The FDA has approved the launch of Medtronic’s MyCareLink Smart Monitor, a system that connects implantable pacemakers with the patient’s own smartphone or tablet using existing iPhone and Android technology. Research shows this app-based approach gives patients a more intuitive platform to communicate with their caregivers, improves their standard of care, and reduces healthcare costs.
Traditionally, implantable devices have been monitored through follow-up appointments scheduled with the clinician, with no surveillance available between visits unless the patient detects a problem and calls their doctor. In a paper published in European Heart Journal (EHJ), authors wrote that remote home monitoring can cut down on unnecessary clinic visits and provide earlier detection of potential adverse events.
In studies cited by EHJ, 78 percent of patients — including elderly patients — preferred remote monitoring to the traditional model of care. Less than five percent of patients were reluctant to try remote monitoring, expressing concerns about new and difficult technology and loss of privacy.
According to George Crossley, associate professor of medicine at Vanderbilt Heart and Vascular Institution, Medtronic’s smart monitor addresses some of these concerns by integrating with technology that patients already own.
“It is easy for patients to transmit data from their pacemakers to their doctors via the technology that they are using every day,” said Crossley in a press release. “This innovation will serve as the foundation for future advances using smart technology to support cardiac patients.”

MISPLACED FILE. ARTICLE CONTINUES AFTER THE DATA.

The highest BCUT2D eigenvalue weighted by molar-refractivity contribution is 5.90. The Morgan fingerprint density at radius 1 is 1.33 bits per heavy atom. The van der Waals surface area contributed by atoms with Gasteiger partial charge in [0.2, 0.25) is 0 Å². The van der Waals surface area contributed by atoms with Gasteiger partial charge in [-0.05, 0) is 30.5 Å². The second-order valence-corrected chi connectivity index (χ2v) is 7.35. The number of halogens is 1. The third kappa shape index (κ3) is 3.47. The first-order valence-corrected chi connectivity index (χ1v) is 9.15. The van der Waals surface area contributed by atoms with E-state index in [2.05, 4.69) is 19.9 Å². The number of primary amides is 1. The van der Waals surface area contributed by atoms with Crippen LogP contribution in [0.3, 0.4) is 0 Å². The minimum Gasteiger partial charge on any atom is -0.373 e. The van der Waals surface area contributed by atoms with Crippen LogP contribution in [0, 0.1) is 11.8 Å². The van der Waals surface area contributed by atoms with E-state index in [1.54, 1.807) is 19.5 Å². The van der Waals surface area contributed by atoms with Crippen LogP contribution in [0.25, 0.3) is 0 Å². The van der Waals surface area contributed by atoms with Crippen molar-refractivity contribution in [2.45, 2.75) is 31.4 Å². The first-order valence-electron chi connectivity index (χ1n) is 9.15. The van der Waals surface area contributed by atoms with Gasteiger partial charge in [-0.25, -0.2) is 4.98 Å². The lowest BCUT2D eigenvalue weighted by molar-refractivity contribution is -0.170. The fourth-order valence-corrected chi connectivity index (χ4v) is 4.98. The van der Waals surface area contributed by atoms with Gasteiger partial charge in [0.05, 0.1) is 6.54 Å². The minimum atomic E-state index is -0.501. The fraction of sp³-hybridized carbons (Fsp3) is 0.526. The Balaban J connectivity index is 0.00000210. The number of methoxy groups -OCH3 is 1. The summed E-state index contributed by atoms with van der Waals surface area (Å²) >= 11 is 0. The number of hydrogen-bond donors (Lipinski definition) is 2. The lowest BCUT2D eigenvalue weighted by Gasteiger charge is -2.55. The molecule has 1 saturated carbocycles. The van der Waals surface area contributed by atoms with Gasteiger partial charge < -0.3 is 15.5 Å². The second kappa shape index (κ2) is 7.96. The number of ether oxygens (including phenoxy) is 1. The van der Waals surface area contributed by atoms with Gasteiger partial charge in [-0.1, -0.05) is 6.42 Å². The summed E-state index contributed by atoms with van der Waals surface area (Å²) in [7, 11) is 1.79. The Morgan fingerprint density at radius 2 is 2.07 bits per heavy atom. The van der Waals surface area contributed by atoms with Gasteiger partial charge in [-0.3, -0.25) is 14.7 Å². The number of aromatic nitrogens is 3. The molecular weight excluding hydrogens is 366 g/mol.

The MyCareLink Smart Monitoring System includes a handheld device reader, which is prescribed by a physician, and a free app that patients can download onto their preferred device. Using a wireless connection, patients can securely upload their data into the Medtronic CareLink Network, and the MyCareLink Connect website allows patients to manage a profile, to confirm the date of their last transmission, and to receive text or e-mail reminders.
A recent study in the Journal of the American College of Cardiology (JACC) found that wireless remote monitoring — as compared to traditional in-office follow-up — “significantly reduced the time to a clinical decision in response to clinical events and was associated with a significant reduction in mean length of a cardiovascular hospital stay.”
These advantages — said experts — not only translate into higher patient survival rates, but also significant reduction in overall healthcare costs and increased efficiency for managing physicians. Darrell Johnsons, VP and GM of the Connected Care business in Medtronic’s Cardiac and Vascular Group, commented that this monitor is the first of many innovations cardiovascular patients can expect in coming years.
Smart-based medical equipment that pairs remote monitoring with increased patient involvement is swiftly becoming the standard of care. Over the past few years, top names in the industry have been investigating ways in which chronic illness — such as diabetes, cardiovascular disease, and asthma — can be more efficiently and cost-effectively managed with big data analytics and smart technology.
In September, Medtronic launched the MiniMed Connect, the first device that would allow diabetic patients to view their insulin pump and continuous glucose monitor information on a connected smart phone.